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Black River Democrat. (Lowville, N.Y.) 19??-1943, February 27, 1913, Image 4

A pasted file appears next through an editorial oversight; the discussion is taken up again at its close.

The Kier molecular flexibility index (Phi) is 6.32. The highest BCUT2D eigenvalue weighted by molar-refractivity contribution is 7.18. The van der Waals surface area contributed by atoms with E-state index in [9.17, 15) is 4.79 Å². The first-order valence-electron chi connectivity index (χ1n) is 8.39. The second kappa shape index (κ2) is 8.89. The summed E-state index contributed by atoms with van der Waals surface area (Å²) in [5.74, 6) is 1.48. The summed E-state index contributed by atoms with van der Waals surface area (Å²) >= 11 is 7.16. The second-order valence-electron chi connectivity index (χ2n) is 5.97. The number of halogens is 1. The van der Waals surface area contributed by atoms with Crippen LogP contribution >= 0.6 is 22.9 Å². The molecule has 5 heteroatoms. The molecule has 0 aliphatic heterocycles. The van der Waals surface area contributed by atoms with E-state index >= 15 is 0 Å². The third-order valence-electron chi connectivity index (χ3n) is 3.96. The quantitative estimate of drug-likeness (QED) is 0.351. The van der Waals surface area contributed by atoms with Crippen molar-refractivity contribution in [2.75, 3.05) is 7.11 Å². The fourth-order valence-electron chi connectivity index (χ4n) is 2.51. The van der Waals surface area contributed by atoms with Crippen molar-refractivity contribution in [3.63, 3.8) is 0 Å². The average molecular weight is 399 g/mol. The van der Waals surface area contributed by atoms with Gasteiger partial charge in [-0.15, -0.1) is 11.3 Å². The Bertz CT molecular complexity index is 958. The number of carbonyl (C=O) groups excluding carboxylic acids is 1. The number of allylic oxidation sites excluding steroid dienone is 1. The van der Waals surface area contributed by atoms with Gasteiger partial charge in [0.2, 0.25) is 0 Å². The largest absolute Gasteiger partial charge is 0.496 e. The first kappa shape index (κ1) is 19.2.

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^-•&-- I . Spilth \M)'^' l*f>tftr*mfi'W'*#mlp ?X1PSlK*OE LSWIS (JOtKJTY, -^ •:? Issued Every Thursday by f WORM'UTH J3&QS.,. Publishers * ' Etaterad at the JPost Office at Low- LiWli&» N.'y,,-as'second qlass matter, S£ v *%Stta(>.?s.ot <of Congress of March 8, THURSDAY, FEB ; RY 27, 1913. .* • ..« , ..• Subscription Rates: ©n ; e Dollar per YeaV, Strictly in Ad- vance. Job 'Printing—Our Job Printing De- partment is one of the best equipped in this section and stands second to ~*ftone in quality of work or in reason- able prices. All orders are given prompt attention. Estimates furnish- i ed on work of all kinds. \V % COUNTY POLITICS. Any politician win be able to prove jilmost anything to suit his fancy 'from the figures reflecting the pres- ent political complexion of the coun- ty, which ar,e presented on another page/ • ••**!.,.;•?. If it%e assumed that the enrollment expresses a-fouecast of the next vote, that vote should • stand about as fol- lows: Democratic, 1866; Republican, 2251, Progressive, 1276; the latter fig- ures being taken from the Progres- sive vote for governor. This would seem to leave the county Republican by 242 votes. But just here comes in an element to which little attention has been paid, the vote which will not affiliate and which did not vote the Progres- sive ticket in the last election, the ultimate independent vote of the county. There are 353 of these voters and under the present conditions they have the final say in the elections of the county. At the last election they unanimously voted the Democratic ticket and there is no reason to think that in the future they will vote other- wise. It lies in their power to make the next board of supervisors almost solidly Democratic and with tickets made up of the best men to be found, the Democratic party may reasonably expect the continued support of this independent vote. Another point worth noting is that the Democrats increased their enroll- ment by 81 in the face of a hot Pro- gressive right, while the Republicans lost 489 voters from their enrollment. With an aggressive third party in the field, the prospects for continued Dem- ocratic supremacy are very bright. There are no indications of any in- T3rea^!u^§ittHiil® *ke ranks of the Bull Moojse H^HK 1 '' any considerable number, of ProgSHpes will return to the Republican folcfy Rather the drift is toward Democracy, both in the mat- ter of enrolled voters and in the atti- tude of the independent, vote. «i»#iMUi(Ji 0Uk<$$ myfp 0EMO1CR nSBflUAHY V, 1913. .I :'!«H&.FALLS' /Msp,\! io spending the wsel!; wittlher parents; at New Ber- lin. Mrs, Howard Shaver is entertaining Mr, .and Mrs t F. B. Webbs of Water- town. Alexander Hess }s for a few days the guest of Mrs. Ja y Satterley, his granddaughter, Mrs, Lydia Upright is slowly re- covering from an attack of the grip. Miss Marion Hess reopened her school in the Bush district Monday. Mr. and Mrs. Harry P. Gould^went to Lowville last Friday evening to attend a dinner party given by Mrs. L. S. Miller. Mrs, Charles Bostwick and daugh- ter, Mary, recently spent a few days in Lowville. Miss Altsie Potter is in Watertown caring for her sister, Mrs. Wilson, who is ill. Miss Eva Campbell, a teach- ers in the high school here, has re- signed her position, muct to the re- gret of her many friends. She goes to Tivoli, where she will teach in a graded school. She has the best wish- es of all those who know her in this vicinity. Misses Bessie Reed and Elizabeth Hilligas spent Thursday in Lowville. Mrs. Sheldon visited her sister, Mrs. O'Connor, at Lowville, who is ill, last Thursday. Mrs. Lewis Northrup and daughter Theasel spent Thursday in Boonville. Mrs. Ida Kitts of Carthage, is vis- iting her sister-in-law, Mrs. N. Beck, of this place. H. J. Markham visited friends in Lowville last week. Mrs. Catherine Smith and family of Port Leyden spent Sunday with Mr. and Mrs. Ed. Ryan. James Lyman spent Saturday and Sunday at his home in this village. Carl Kidder of Constableville, died Sunday morning at the Harris House, in this village. He came here Satur- day and was taken ill, going to the Harris House, where he soon became unconscious. Two physicians were called to attend him, but he died early Sunday morning without recovering consciousness. Apoplexy was the cause of his death. He was 2S years of age and leaves a wife and four small children. Mr. Kidder had been in ill health for two weeks but ap- parently was some better. He had come to Lyons Palls, to unload a car for John O'Shea, by whom he was employed at Constableville. He was a young man well known and well liked in his home town and the be- reaved wife has the sympathy of all. Emmett Gollegly of Ilion was in town last week. A large number from here enjoyed a straw ride to Turin last Wednes- evening, where they attended the dan- cing school taught by Prof. Lascher. Those who filled the sleigh were Mr. and Mrs. Earl Potter, Mr. and Mrs. Lewis Northrup, Miss Helen Pair- child, Miss Grace Carvin, Miss Lena i Skinner, Florence Gaylord, Willard j Haftness, Glenn Northrup, Herman I Woolschlager and Clarence Norton. IAll report a pleasant time. TURIN MEXICAN AFFAIRS. The situation in Mexico is exasper- ating to every patriotic American. Committed by the Monroe doctrine to the preservation- of order on the two American continents, at least where foreign interests are threatened, we have to sit by and see our own and foreign investments in Mexico jeop- ardized, the lives o'f our citizens im- periled and the members of a consti- tutional government murdered in cold blood, by a people who hate us, and we are powerless to prevent these out- rages against civilization. The course adopted by the Presi- dent .of preparing for eventualities while not actually intervening is, of ' course, the wise course to persue. The -'. last thing the American people want is a Var with Mexico, but unless some leader arises strong enough to pre- serve order and protect life and prop- erty, the time will come when the United States will be forced to in- 7 tervene' with its army, in the interests ' of humanity, '- •W UP T(9 1\HE GRANGES. A little more activity on the part of the granges in- connection with the .Lewis County Farm Improvement As- sociation, organized to act a s a sort of official god-father to a Farm Bu- reau, would greatly facilitate the or- ganization, -of the latter. \'• r 9h^«lmatter is progressing but with more vim put into it the progress would be greatly accelerated. The granges, which have th e privilege of naming the directors of the Farm Im- provement Association have had time to make their selections, and some have done so, but others have not. It is a matter which ought to receive their immediate attention. WEST LEYDEN. The spelling contest between the 11 districts of the town of Lewis, was j held at West Leyden in the grange hall, Friday afternoon. The teachers with their pupils met at the village school ,-Wliere they were received by Miss Traxel and Miss Tine, after which they went in a body to the hall, where the contest took place. The large hall was crowded to its full capa- city by parents and friends of the children in the contest, and great in- terest and enthusiasm was shown in the event. Miss Edna Schmoker fa- vored the gathering with a fine vocal solo and responded to an encore, after which Prof. Grubel, of the Boonville Training Class, pronounced the words to the contestants in a very able and satisfactory manner. The contest was spirited and hard fought, lasting nearly two hours, and resulted in a draw between school districts No. 3, Raymond Beha, teacher, and No. 5, Elsie Grubel, teacher; No. 6, Ethel M. Trainor, teacher. Superintendent Trainor presented each of the winning schools with a championship banner to hold at their respective schools until the draw is broken in some fu- ture contest, and some school carries off the championship banner. Much credit is due the pupils, the teachers and the parents for the excellent showing made. The committee in charge consisted of the following teachers: Miss Mary E. Traxel 1, chair- man ; Miss Clara Tine, Miss Ethel M. Trainor, Miss Elsie M. Grubel, Miss Elsie M. Pohl, Miss Eloyse M. Marcy, Raymond Beha, Eugene Rotary, and Superintendent Winfield Trainor. . m&fl— HT The country correspondents have 1 gnttffe/dut the early candle light again. URROGATE'S COURT. Surrogate's, Court th e following gs Jias been transacted: Sterol Squire C. Ackerman, late ''ite'jtpjsni pt Diaiia. Last will and '$$& 'admitted t o probate and ,.-. ,» PT ^#j|i l admfaists'atioii with the will • 'hmim^mei % William L. Scon- i:^p$impt -.-Jerusha'D. Davenport, late , ' ol;^|^|jwa of Lowville. Becree of f.fsettleittent Of administrator's ft. feoterfed. . W of' Leonard 0. Davenport, late , ™„ tpwn df Uwfflle. Decree of l$mt settlement tot' administrator's \**>l£fcts entered. \ Notice of A Highway Meeting of Lewis County. The county highway meeting of town officers of Lewis county will be held at the court house, in the village of Lowville, on Wednesday, March 5. at 2 p. m. Section 47, subdivision 10, of the highway law provides that the town superintendents shall attend such meetings, and it is requested that all town officers attend. It is thought that a question box might add interest to the meeting. Therefore I would suggest that every- body, both ladies and gentlemen, who are interested in the highways of Lewis county, come and come prepar- ed to ask questions and discuss sub- jects of general or local interest. Dated at Croght_ N. Y., this 17th day of February, 1913. C. E. PUTMAN, County Supt. of Highways. Turin Wins Again. Another week has passed, and again the Blue Sox have come out on top. Saturday evening they were up against a bunch that called themselves the Remington Arms team. My, what a Port Leyden settlement there must be in Ilion. One face was familiar to all; that of \Sunny Jim\ Doud, who will be remembered as' playing on the Blue Sox last season. The Ilion team started in as if they thought that all tney had to do was to rough the locals a little and that they would have them climbing trees. Nay! Nay! Pauline! The fates did not have it written thus on the sands of life. The Blue Sox got started at once and went through that Ilion bunch just like the \Millionaire Kid\ through a bank ac- count. Honest, Hortense, there was nothing to it. Roberts and Smith led In the scoring with 10 points apiece. Smith made one the first half a' la 1 Toby Matthews. One of those shots made with a thumb and a little finger. Captain Manning, as usual—that's ail. Readers kindly look up account of last game, S points to his credit. The work of Stone and Hoskins in the back field was fine from start to fin- ish. Wrape starred for the visitors, The score when \Doc\ called time was Blue Sox, 30; Ilion, 17. Friends in this village were shocked and grieved in hearing of the sudden death of Carl Kidder oi Constable- ville, which occurred at Lyons Falls, last Sunday morning. Mr. Kidder was' born Feb. 28, 885, and was the youngest son of Mr. and Mrs. LaFay- ette Kidder, of this place and had spent all his life here until his mar- riage with Miss Nellie Newhart about seven years ago. Since that time he has been employed at O'Shea's hard- ware store at Constableville, in whose interest he was making a business trip to Lyons Falls when suddenly stricken with the fatal disease ol: apo- plexy. Mr. Kidder was educated at Turin union school and has a host of friends who deeply sympathize with the stricken family in their sad be- reavement. A pleasant evening was spent by a large company at the home of Mr .and Mrs. Hawley Kentner on Thursday. Cards were enjoyed and a tempting luncheon served by the visitors. Members of Turin Lodge, F. & A. M., are making arrangements for a dan- cing party to be given on Friday ev- ening, March 2Sth. A capable com- mittee has been appointed to make I preparations for what will be a social I feature of interest, for which the | lodge room will be opened. Supper will be served in the banquet hall and I dancing will be enjoyed at Music hall j for which Jackson's orchestra of Boon- , ville, will furnish music. A meeting of the Woman's Home 1 Missionary Society will be held at ! the home of Miss Grace Shepard, Pri- j day, Feb. 28th. The mite boxes will 'be opened at this meeting and a dinner | will be served at noon. A good at- j tendance is desired. Ivan R. Budd of Lyons Falls was j in town Monday. Ives Smith spent Saturday and Sun- day with his parents, in this village. j Miss Mary Roberts is spending | some time with relatives at West ! Leyden. | Ernest H. Roberts and Donald E. Stone of Hamilton college, spent the | j week end with Mr. and Mrs. John R. I Roberts. ; A most delightful evening was : spent at the Masonic banquet hall ! i last Friday evening by the members j ; of Dirigo Chapter, 0. E. S., and their j i families. Games, old and new, were j J enjoyed by the \whole family.\ Most j tempting luncheons were brought by the ladies in boxes and drawn by numbers by the gentlemen. The com- mittee of arrangements were Mrs. De I Etta M. Kentner, Mrs. Sarah Burr, i Mrs. Emma Cornish, and Mr. Willis j Burr. Clarence Strong has returned from I St. Petersburg, Fla., and last'week he I underwent an operation at Faxton i Hospital, Utica. j The school at Deweyville opened | this week with Miss Marion Hess as I teacher. I Miss Ethel Evans has been enter- | tabling her cousin, Miss Ceciln Rob- erts of Lowville. Miss Roberts will also visit oilier relatives while in : town. ' Mr. and Mrs. Jasper Millard and | daughter, Miss Anna Mae Millard, who . have been visiting relatives in this i section, have returned to tlipir home in Utica. : Richard Manning spent Sunday with ! his family in this village. Mr. Man- | ning is contemplating moving to Lit- I tie Falls, where he is employed as 1 foreman for the telephone company. Mrs. Charles Pearsons of Boston is visiting her sister, Mrs. C. S. Gsell. Miss Flora Beryl Potter and Miss Alice Dickinson, who are attending school at Lowville Academy, were home for over Sunday. . Miss Mabel Miller has returned from Rochester, where she has been the guest of Mrs. Olivia Wemple for several weeks. Mrs. Prances Dewey is receiving congratulations on having passed her 95th birthday on Feb. 22nd. Miss Elizabeth Williams and niece, Miss,, Margaret Watson, are making an extended visit among relatives in S henectady, Rochester and Utica. Mr. and Mrs. H. Rea Cornish en- tertained a company of friends at din- ner on Thursday evening. Nelson Clark and Mrs. Sarah Al- drich of Constableville called on Mrs. VanKoughnet last Friday. The con. dition of Mr. VanKoughnet does not improve. Surprise Party. Mrs. Ella Brown was the victim ol a pleasant surprise last Tuesday ev- ening. Mrs. Brown had been invited to take tea with a friend and upon re- turning home in the early- eveiliiig, found the house filled with friends who had entered unbidden during her absence. The hours were pleasantly passed with music and conversation and delicious refreshments were serv- ed. Much credit is due to Miss May, Claffy, who planned the affair. Mrs. Brown ha s many friends here who, vvhile they regret .Jier departure from our midst; wish lifer much happiness in her new home. Successful Social. Grange hall was the scene of a pleasant gathering Thursday evening, when more than 100 assembled at the night cap social. ' The following pro- gram was very nicely, .presented: In- strumental duet, Misses Edythe Nor- ton and Florence Bradish; recitation, \Parcel Post,\ Celia Seymour; recita- tion, \How Sally Helped,\ Eva Mil- ler; instrumental duet, Misses Edith and Ethel Brown; recitation, \Now r is the Time,\ Marion Seymour; song, \Down by the old mill stream,\ \Lil- lian Smith; recitation, Miss Esther Lonas. Then followed a bean bag con- test in which ten ladies with Mrs. Arthur Burdick as captain were on one side, while ten gentlemen* whose captain was Carl Brown, took the op- posite side. The judges, Charles Mc- Conneil and F. E. Wormwood, decid- ed in favor of the gentlemen, who were treated to popcorn balls, which they very generously shared with their lady opponents. A grocery contest followed in which Miss Gertrude Budd was the winner of the first prize and Col. Jacob VanWoert the consolation prize. In the corn guessing con- test Arthur Burdick was the success- ful guesser and the consolation prizes were awarded to Mrs. iUila Brown and Miss Katie Beals. After these exer- cises each gentleman purchased and donned his cap, which without ex- ception were very becoming, then sought and found his partner for sup- per, and all did justice to the well filled tables. The sum of $25.55 was realized and the M. E. society wish to thank all who in any way contrib- uted to the evening's success. C. D. Brown of Talcottville was in town Sunday. Mrs. Maurice Buckley and daughter Hilda returned home last week from a pleasant visit with friends in Car- thage. Ernest Harrison and \Mac\ McKeon of Lowville spent Sunday with the former's parents, Mr. and Mrs. R. J. Harrison. Wm. Lonas ol! Lowville spent Sun- ! day with his parents, Mr. and Mrs. j J. J. Lonas. j Rev. Fred E. Hartley will speak in j the M. E. church Sunday at 11 a. m. | and 7 p. m. ' I Mr. and Mrs. William Blade have I purchased of Lawrence Beck his I house in Greig, and will take immed- | iate possession. I The regular meeting of the Greig grange will be held Saturday evening, i March 1st. The first and second de- I grees will be conferred on a class of 16, one of whom, a lady, is reported to { be 9/ years of age. A large attend- [ ance of members is desired. I Ellis Claffy spent Thursday in Low- ! ville. MRS. M. Y. HILLS, Cor. CONSTABLEVILLE WEST GLENFIELD. Mr. and Mrs. Haw^y Mealus are entertaining Wilson .nckley, Miss Mae Hinckley and Miss Grace Craig of Utica. Arthur Nye had a very narrow es- cape from drowning while working on the ice Monday afternoon. Mr. Nye was riding us the shute on the ice, when he lost his balance and fell backwards into the river, with his feet on the edge of the chute and his head and shoulders under water. Mr. Frank Hall and Alonzo Cronk suc- ceeded in getting him out of the river with the aid of a pike pole. Alton, the 9 months old son of Mr. and Mrs. L. R. Reed, is seriousTy in. Mrs. Fred P. Hartley was called to Ilion this week by the serious illness of her granddaughter, Miss Anita Griffith. Mrs. Charles Johnson and daughter, Miss Clara, visited Mrs. Aaron Wil- liams at Crystaldale, one day this week. D. J. Burdick is spending the week with E. R. Owen and family. Miss Clara Johnson, who has been employed at the Burdick House the past four years, is spending some time with her parents, Mr. and Mrs. Charles Johnson, and expects to re- turn to her place of employment about March 1st. Mrs. Henry Brill arjd two sons, Mil- ton and Garfield, have returned to their home in Watertown, after spend- ing several days with the former's sister, Mrs. Michael Norton. Mrs. Esther Burr and Mrs. Flora Sweet were guests at Mrs. Fred Blair's one day last week. Frank Bates was a recent guest of Charles Johnston and family. About 25 teams are drawing ice from different places along the river near here. Sixteen teams are drawing to the milk station, while the others are filling ice houses for the families about town. The ice seems to be of fair thickness, but rather poor in quality, as it breaxs and crumbles to quite an extent. Leon Hartley, who has been suffer- ing with blood poisoning in his hand the past four weeks, is still unable to assume his duties hi the milk sta- tion. John Sauer. John Sauer, for many years a resi- dent of this village, jjassed away at the City Hospital in Watertown, Sat- urday, the 28rd, after a serious oper- ation for what proved to be cancer of the stomach. He had been in poor health for about a year. He was born in New York city in 1853; he, with his. parents came to Belfort when he was ten years of age, he then removed to Beaver Falls, where he has since resided. He is survived by his wife, Annie Weyenth Sauer, and one son by a fomner marriage, John N. Sauer, of Forest' City, four grand-children, and four-brothers, Christopher, of Cro- ghan, Peter of Carthage, Fred of Bea- ver Falls, and Adam of New Bremen. The funeral services were held Wed- nesday at 12 o'clock at the Evange- lical church. Interment in Riverside Cemetery. Wedding bells are ringing in Bea- ver Falls. Mr. and Mrs. Martin Fetterly of Fishers Landing visited Fred and Er- nest Tal'fel and Mr. and Mrs. M. F. Just and family recently. George Darring moved his house hold goods to Lowville last week, where he has employment in the PaPro plant. Mrs. S. A. Fredenburg, who has been visiting her son, Bert Freden- burg and family at Rome, has return- ed home. Mrs. Howard I. LeFevre spent a few days at Syracuse last week. Rev. E. L. Shepard gave a very interesting and helpful discourse Sun- day evening in the Methodist church on \George Washington.\ Miss Elizabeth VanNess of Car- thage is spending a few days with friends in town. Harry S. Lewis made a business trip to New York last week. Mrs. William Ebersol spent. Thurs- day in Lowville. Ernest Heimhilger called on friends in Lowville Saturday. Charles Shepard, who has been ill the past week, is able to be about again. Mr. and Mrs. Robert Lusty of Shel- burn Falls, Mass., are visiting rela- tives here. Ernest Hotter spent a couple of days in Carthage last week. Messrs. George Bardo, Fred Schorge and J. Schorge attended the funeral of Mrs. Henry Wisner at Carthago Thursday. John B. Jones and Fred M. Odell of Lowville were in town Friday. Eugene Widmeyer, who was injur- ed while working for the J. P. Lewis j Company some time ago, has been suf- : t'ering from blood poisoning, but he is rapidly recoving. Rev. E. L. Shepard spent Thursday in astorland. Miss Vera I. Bush of Lowville was the guest of Mrs. H. D. Cornwall the past week. Mrs. Harry S. Lewis and Mrs. H. D. Cornwall have returned from Syra- cuse, where they have been spending the past week. Mrs. Nettie Watson and Miss Hazel Watson are spending some time with friends in Syracuse. The ice harvesters are busy filling their ice houses for the coining sea- son. The twelve new houses which the J. P. Lewis Company have recently erected are completed and one of them is occupied by F. E. Styles and family. Several young people from this vil- lage enjoyed a straw-ride to the home of George Holmes at Castorland on Thursday evening of last week, where a donation was held for Rev. E. L. Shepard, pastor of the M. E. church of this village. The receipts of the evening were $120. The Junior League held a social in the church parlors Saturday evening in honor of Washington's birthday. The evening was pleasantly spent in games, music and choice refresh- ments were served. Mrs. Francis Lamon, elocutionists and impersonator, will give an enter- tainment in the Methodist church Friday evening, under the auspices of the Epworth League. Mrs. Harry S. Lewis will render a vocal solo and a mixed orchestra will render two num- bers on the program. A fine program is assured. The public is cordially invited. The home of Mr. and Mrs. Philander Smith was the scene of gayety Sat- urday evening, the occasion being a surprise to Mrs. Perry, daughter of Mr. and Mrs. Smith. During the ev- ening games were played and choice refreshments were served, after which a token of love and esteem was pre- sented to Mrs. Perry. Those present were Mr. and Mrs. George Scheer and son Norman, Charles Widmeyer, Dr. Jones, Mr. and Mrs. A. P. Davis, Mr. and Mrs. H. Darring, Mr. and Mrs. A. Heimhilger, Mr. and Mrs. Geo. Bardo, and son Wilbur, Mr. and Mrs. A. Hirs- chey, Mr. and Mrs. Eguene Widmeyer, j Mr .and Mrs. John Smith and daugh- ter Mary, Mr. and Mrs. E. E. CougJer, Mrs. Edward LaMourney, Mr. and Mrs. Henry Lynch and daughter Pauline, Mrs. John O'Rourke, Rudolph Richner, Mrs. Thomas White, Mr. and Mrs. J. Meyers and children, Miss Elizabeth Van Ness. As Simon Lehman was drawing ice on Beaver River with a valuable team of young horses last Wednesday af- ternoon, the ice suddenly gave way and the loaded' sleighs and team went into the river. Several men came to the rescue and after a desperate struggle the horses were gotten out safe and sound, but badly chilled. PEARL CLOSS, Cor. Carl Kidder. The sudden death of Carl Kidder has cast a gloom over the entire com* munity. Mr. Kidder had not been in his usual health for the past two weeks, suffering with pains in his head, but had so far recovered as to be able to return to his work in the hardware store of John O'Shea, Sat- urday morning he left for Ljfons Falls, and upon reaching there went into the hotel and requested that someone put out his horse as he was feeling very sick, and asked for a bed, but became unconscious before he could be taken there. He remained in that condition until he died. Medical aid was sum- moned and it was decided that he had suffered a hemorrhage of the brain. His wife and parents were soon a t his bedside, but all that loving hands and medical skill could do were of no avail. He passed away at 5 o'clock Sunday morning. Mr. Kidder was a son of LaFayette and Matilda Filkins Kidder, and was born in Turin Jan., 1885. His early life was spent in Turin. December 31, 190S, h e married Miss Nellie Newhart, of this village, and came to Constableville, to reside, entering the employ of Mr. O'Shea, where he remained until the time of his death. He was a man of quiet manners and who dearly loved his home. He was a member \of Turin Lodge, F. & A. M. His death is a se- vere blow to his loving wife and her four little children, Mark and Mar- jorie, who are twins, aged 5; Phyllis, 4, and John 3. H e also ..leaves his parents and one brother, Andrus Kid- der, of Albany. To these bereaved ones the heartfelt sympathy' .of the community is' extenced. • The funeral was held from his late home in this village, Wednesday afternoon, at 2 o'clock. • Si'. ,'Paul's Church. Rev. Harry Beal, Rector. • r Morning prayer with holy commun- ion next Sunday at 10:30. Service eVery Thursday evening in Lent at 7:30, followed by choir re- hearsal. The Woman's Auxiliary have finished their work on a box to be sent away and will now meet Thursday after- noons during the remainder of Lent for mission study. The course will be on Japan and will be conducted by the rector. The first meeting will be held Thursday afternoon of this week at the home of Mrs. B. C. Thompson. Rev. Mr. Beal attended the Rural and Village Church Conference in Uti- ca last week. \ ; \ Smith—Peebles. ' The marriage of Miss Mary Peebles of Martinsburg arid. Clafr Smith of Springs Mills took place at the home of the bride in Martinsburg last Thurs- day at 12 o'clock noon, Rev. W. A. Gardner of the M, E. church officiating. They left on the afternoon train south jor Binghamton, Syracuse and other points. The Willing, Workers of the M. E„ church will meet a t the home of MrsJ Henrietta Smith, Wednesday afte'r-V noon, March 5th. Mrs. Wm. Haas has been spending a few days with her friend, Mrs. Fred Krabuhl and family in Leyden. . Miles C. Markham draws 'the reins over a fine team recently pur- , chased of John Zimmer. H. H. Tippetts, who is working in Utica, .spent Sunday at his home in. this village. The Mission Study Class held a pleasant meeting Saturday evening at the home of Mrs. P. R. Smith. Re- freshments were served. The subject at the Thursday evening service is \The Beautiful Gate.\ The studies on the Book of Acts are be- coming intensely interesting. All members are expected to bring their bibles with them. The service will be held at the home of Mr. and Mrs. M. Heiley. The Junior League will meet at the church at 3:30 p. m.- and the Epworth League at 6:30 p, m. Topic, \The La- bors of Jesus.\ Fannie Wood, leader. The subject of the pastor's sermon tor next Sunday morning will be \Self Gontro and Self Respect.\ Sun- day school at the usual hour. At the evening service the theme of the ser- mon will be ''Environment and its ef- fect on mankind.\ Miss Lena Zimmer of Boonville, who has been the guest of her brother, John Zimmer and family, the past two weeks, returned home Saturday. Mr. and Mrs. Emerson Payne and son Willis of Turin visited at the home of Jarvis Linsey, Thursday. Mrs. Arthur Carpenter is spending some time with her sister, Mrs. Star- ring,, at Whitesboro. Friends in this place have received news of the death of Mrs. Esther A. Ward, at Monticeilo, Ark., which oc- curred about two weeks ago. Mrs> Ward was born in Constableville Dec. 2, 1S45, and was a daughter of the late William and Eunice McDonald, and • her early life was spent in this town. Mrs. Ward was twice married, her first husband being Mr. Grout; after his death she married Mr. Ward and re- moved to Arkansas. Mrs. Ward visit-\ ed friends here about a year ago. f We offer for Sale Several horoughbred Holstein Friesiah Bull Calves at Ke^soir- able Prices. Call on, phone of write to us. t ESE W0vSTERSYST£M' iit , 5 °WH KOBWAUt.™\ 1 Jones' Select iEALSHIPT 0YSTE8 50c Quart Leave Your Order for Your Fresh Meats BAKER & BISHOP PORT LEYDEN, N. Y. Automobile INSURANCE The marine policy issued by this agency has become very popular with the automobile owners of this county. It covers against fire, no matter where the car is—while in your garage, on the road, in hotel barns or public garages—anywhere within the limits of the United States and Canada. This is in- surance that insures. We have a special .rate on new cars listed at $700 or less. Call or write for rates and further particulars. Sample policy gladly furnished on request. PHONE 73. F. Albin. Burger Insurance, Bonds, Real Estate Successor to J. H. Wood Smiley Block - Lowville, N. Y. Vi Moore & Levis Successors to Hedden & Moore nee Office: Corner State St. and Shady Ave. LOWVILLE, NY. SURE YOUR Live Stock Against Death * From Any Cause Only old line Company- doing business in ew York State j A. A. COPELEY Copeley Blk., - 100 State St. LOWVILLE, N.Y. II